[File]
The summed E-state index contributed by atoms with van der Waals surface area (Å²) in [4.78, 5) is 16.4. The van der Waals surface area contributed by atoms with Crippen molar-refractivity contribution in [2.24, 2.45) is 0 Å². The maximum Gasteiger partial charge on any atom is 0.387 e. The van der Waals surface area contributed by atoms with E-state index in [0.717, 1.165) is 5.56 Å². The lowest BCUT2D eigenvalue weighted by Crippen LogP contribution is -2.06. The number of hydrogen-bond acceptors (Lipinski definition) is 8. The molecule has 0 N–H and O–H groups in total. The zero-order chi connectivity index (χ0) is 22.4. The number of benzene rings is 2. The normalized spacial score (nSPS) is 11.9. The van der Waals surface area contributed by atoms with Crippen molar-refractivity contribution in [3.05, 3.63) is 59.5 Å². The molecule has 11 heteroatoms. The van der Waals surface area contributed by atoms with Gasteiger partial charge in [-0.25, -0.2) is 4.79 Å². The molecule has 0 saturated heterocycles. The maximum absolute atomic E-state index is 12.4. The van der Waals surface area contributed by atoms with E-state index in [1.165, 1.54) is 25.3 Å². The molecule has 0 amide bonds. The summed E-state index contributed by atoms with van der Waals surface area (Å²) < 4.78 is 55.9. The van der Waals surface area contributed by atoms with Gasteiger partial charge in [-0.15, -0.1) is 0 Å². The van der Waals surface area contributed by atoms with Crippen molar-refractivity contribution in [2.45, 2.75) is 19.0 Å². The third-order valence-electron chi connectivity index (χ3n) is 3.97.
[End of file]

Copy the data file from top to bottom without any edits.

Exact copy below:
The summed E-state index contributed by atoms with van der Waals surface area (Å²) in [4.78, 5) is 16.4. The van der Waals surface area contributed by atoms with Crippen molar-refractivity contribution in [2.24, 2.45) is 0 Å². The maximum Gasteiger partial charge on any atom is 0.387 e. The van der Waals surface area contributed by atoms with E-state index in [0.717, 1.165) is 5.56 Å². The lowest BCUT2D eigenvalue weighted by Crippen LogP contribution is -2.06. The number of hydrogen-bond acceptors (Lipinski definition) is 8. The molecule has 0 N–H and O–H groups in total. The zero-order chi connectivity index (χ0) is 22.4. The number of benzene rings is 2. The normalized spacial score (nSPS) is 11.9. The van der Waals surface area contributed by atoms with Crippen molar-refractivity contribution in [3.05, 3.63) is 59.5 Å². The molecule has 11 heteroatoms. The van der Waals surface area contributed by atoms with Gasteiger partial charge in [-0.25, -0.2) is 4.79 Å². The molecule has 0 saturated heterocycles. The maximum absolute atomic E-state index is 12.4. The van der Waals surface area contributed by atoms with E-state index in [1.165, 1.54) is 25.3 Å². The molecule has 0 amide bonds. The summed E-state index contributed by atoms with van der Waals surface area (Å²) < 4.78 is 55.9. The van der Waals surface area contributed by atoms with Gasteiger partial charge in [-0.15, -0.1) is 0 Å². The van der Waals surface area contributed by atoms with Crippen molar-refractivity contribution in [2.45, 2.75) is 19.0 Å². The third-order valence-electron chi connectivity index (χ3n) is 3.97.